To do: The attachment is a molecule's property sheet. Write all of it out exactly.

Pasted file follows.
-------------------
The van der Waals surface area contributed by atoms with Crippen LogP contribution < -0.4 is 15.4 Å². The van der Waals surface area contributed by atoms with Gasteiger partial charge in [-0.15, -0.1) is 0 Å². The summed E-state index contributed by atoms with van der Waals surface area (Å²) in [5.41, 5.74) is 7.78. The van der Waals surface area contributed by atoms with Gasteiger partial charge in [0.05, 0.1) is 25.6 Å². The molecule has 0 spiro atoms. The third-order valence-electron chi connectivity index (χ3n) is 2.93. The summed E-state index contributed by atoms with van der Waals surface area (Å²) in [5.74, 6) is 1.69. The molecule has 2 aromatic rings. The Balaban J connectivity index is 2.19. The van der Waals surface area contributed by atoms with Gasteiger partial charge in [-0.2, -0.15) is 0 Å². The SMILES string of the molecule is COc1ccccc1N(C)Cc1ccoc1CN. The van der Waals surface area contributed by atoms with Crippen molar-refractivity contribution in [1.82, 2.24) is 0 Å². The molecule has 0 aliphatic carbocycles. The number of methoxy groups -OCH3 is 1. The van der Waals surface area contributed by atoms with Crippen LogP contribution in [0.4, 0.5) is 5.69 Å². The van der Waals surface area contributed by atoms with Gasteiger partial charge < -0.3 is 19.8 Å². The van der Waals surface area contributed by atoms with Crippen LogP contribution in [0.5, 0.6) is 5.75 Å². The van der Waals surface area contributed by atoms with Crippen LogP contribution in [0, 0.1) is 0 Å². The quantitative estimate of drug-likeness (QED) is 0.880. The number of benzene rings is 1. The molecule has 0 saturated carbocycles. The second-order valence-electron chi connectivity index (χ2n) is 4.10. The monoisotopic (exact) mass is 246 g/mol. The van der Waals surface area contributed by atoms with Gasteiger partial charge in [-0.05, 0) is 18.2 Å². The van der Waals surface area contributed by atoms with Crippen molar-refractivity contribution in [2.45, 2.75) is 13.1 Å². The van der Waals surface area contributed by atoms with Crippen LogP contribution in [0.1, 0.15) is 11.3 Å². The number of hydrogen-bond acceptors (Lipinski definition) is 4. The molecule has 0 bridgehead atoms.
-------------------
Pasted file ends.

The van der Waals surface area contributed by atoms with Crippen LogP contribution < -0.4 is 15.4 Å². The van der Waals surface area contributed by atoms with Gasteiger partial charge in [-0.15, -0.1) is 0 Å². The summed E-state index contributed by atoms with van der Waals surface area (Å²) in [5.41, 5.74) is 7.78. The van der Waals surface area contributed by atoms with Gasteiger partial charge in [0.05, 0.1) is 25.6 Å². The molecule has 0 spiro atoms. The third-order valence-electron chi connectivity index (χ3n) is 2.93. The summed E-state index contributed by atoms with van der Waals surface area (Å²) in [5.74, 6) is 1.69. The molecule has 2 aromatic rings. The Balaban J connectivity index is 2.19. The van der Waals surface area contributed by atoms with Gasteiger partial charge in [-0.2, -0.15) is 0 Å². The SMILES string of the molecule is COc1ccccc1N(C)Cc1ccoc1CN. The van der Waals surface area contributed by atoms with Crippen molar-refractivity contribution in [1.82, 2.24) is 0 Å². The molecule has 0 aliphatic carbocycles. The number of methoxy groups -OCH3 is 1. The van der Waals surface area contributed by atoms with Crippen LogP contribution in [0.4, 0.5) is 5.69 Å². The van der Waals surface area contributed by atoms with Gasteiger partial charge < -0.3 is 19.8 Å². The van der Waals surface area contributed by atoms with Crippen LogP contribution in [0.5, 0.6) is 5.75 Å². The van der Waals surface area contributed by atoms with Crippen LogP contribution in [0, 0.1) is 0 Å². The quantitative estimate of drug-likeness (QED) is 0.880. The number of benzene rings is 1. The molecule has 0 saturated carbocycles. The second-order valence-electron chi connectivity index (χ2n) is 4.10. The monoisotopic (exact) mass is 246 g/mol. The van der Waals surface area contributed by atoms with Gasteiger partial charge in [-0.05, 0) is 18.2 Å². The van der Waals surface area contributed by atoms with Crippen molar-refractivity contribution in [2.45, 2.75) is 13.1 Å². The van der Waals surface area contributed by atoms with Crippen LogP contribution in [0.1, 0.15) is 11.3 Å². The number of hydrogen-bond acceptors (Lipinski definition) is 4. The molecule has 0 bridgehead atoms.